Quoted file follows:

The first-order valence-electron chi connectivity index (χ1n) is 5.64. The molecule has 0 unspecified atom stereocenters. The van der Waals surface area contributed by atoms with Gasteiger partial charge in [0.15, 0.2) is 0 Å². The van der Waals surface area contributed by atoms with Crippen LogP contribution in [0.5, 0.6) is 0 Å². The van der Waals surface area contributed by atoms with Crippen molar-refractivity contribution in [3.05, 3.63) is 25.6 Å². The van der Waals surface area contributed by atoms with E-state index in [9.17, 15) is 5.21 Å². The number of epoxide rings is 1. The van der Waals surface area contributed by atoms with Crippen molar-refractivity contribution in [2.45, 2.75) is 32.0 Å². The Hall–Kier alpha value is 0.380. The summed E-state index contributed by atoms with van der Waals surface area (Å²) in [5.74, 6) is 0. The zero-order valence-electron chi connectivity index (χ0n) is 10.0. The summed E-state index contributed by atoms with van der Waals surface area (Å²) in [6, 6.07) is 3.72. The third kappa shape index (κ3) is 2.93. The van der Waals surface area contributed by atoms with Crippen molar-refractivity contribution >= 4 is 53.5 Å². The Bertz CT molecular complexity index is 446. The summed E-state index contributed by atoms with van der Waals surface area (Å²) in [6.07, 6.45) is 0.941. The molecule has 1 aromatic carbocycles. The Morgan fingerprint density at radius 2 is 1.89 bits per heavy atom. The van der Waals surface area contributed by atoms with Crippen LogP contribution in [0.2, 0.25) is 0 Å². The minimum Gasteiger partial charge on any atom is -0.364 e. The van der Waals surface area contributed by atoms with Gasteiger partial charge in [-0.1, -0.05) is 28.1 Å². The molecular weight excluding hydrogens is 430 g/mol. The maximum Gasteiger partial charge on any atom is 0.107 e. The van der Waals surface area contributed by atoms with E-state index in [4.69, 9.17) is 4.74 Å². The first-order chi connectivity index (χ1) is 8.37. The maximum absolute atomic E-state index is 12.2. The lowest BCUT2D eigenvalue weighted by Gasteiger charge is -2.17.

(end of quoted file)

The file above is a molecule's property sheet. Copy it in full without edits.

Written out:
The first-order valence-electron chi connectivity index (χ1n) is 5.64. The molecule has 0 unspecified atom stereocenters. The van der Waals surface area contributed by atoms with Gasteiger partial charge in [0.15, 0.2) is 0 Å². The van der Waals surface area contributed by atoms with Crippen LogP contribution in [0.5, 0.6) is 0 Å². The van der Waals surface area contributed by atoms with Crippen molar-refractivity contribution in [3.05, 3.63) is 25.6 Å². The van der Waals surface area contributed by atoms with E-state index in [9.17, 15) is 5.21 Å². The number of epoxide rings is 1. The van der Waals surface area contributed by atoms with Crippen molar-refractivity contribution in [2.45, 2.75) is 32.0 Å². The Hall–Kier alpha value is 0.380. The summed E-state index contributed by atoms with van der Waals surface area (Å²) in [5.74, 6) is 0. The zero-order valence-electron chi connectivity index (χ0n) is 10.0. The summed E-state index contributed by atoms with van der Waals surface area (Å²) in [6, 6.07) is 3.72. The third kappa shape index (κ3) is 2.93. The van der Waals surface area contributed by atoms with Crippen molar-refractivity contribution >= 4 is 53.5 Å². The Bertz CT molecular complexity index is 446. The summed E-state index contributed by atoms with van der Waals surface area (Å²) in [6.07, 6.45) is 0.941. The molecule has 1 aromatic carbocycles. The Morgan fingerprint density at radius 2 is 1.89 bits per heavy atom. The van der Waals surface area contributed by atoms with Crippen LogP contribution in [0.2, 0.25) is 0 Å². The minimum Gasteiger partial charge on any atom is -0.364 e. The van der Waals surface area contributed by atoms with Gasteiger partial charge in [-0.1, -0.05) is 28.1 Å². The molecular weight excluding hydrogens is 430 g/mol. The maximum Gasteiger partial charge on any atom is 0.107 e. The van der Waals surface area contributed by atoms with E-state index in [4.69, 9.17) is 4.74 Å². The first-order chi connectivity index (χ1) is 8.37. The maximum absolute atomic E-state index is 12.2. The lowest BCUT2D eigenvalue weighted by Gasteiger charge is -2.17.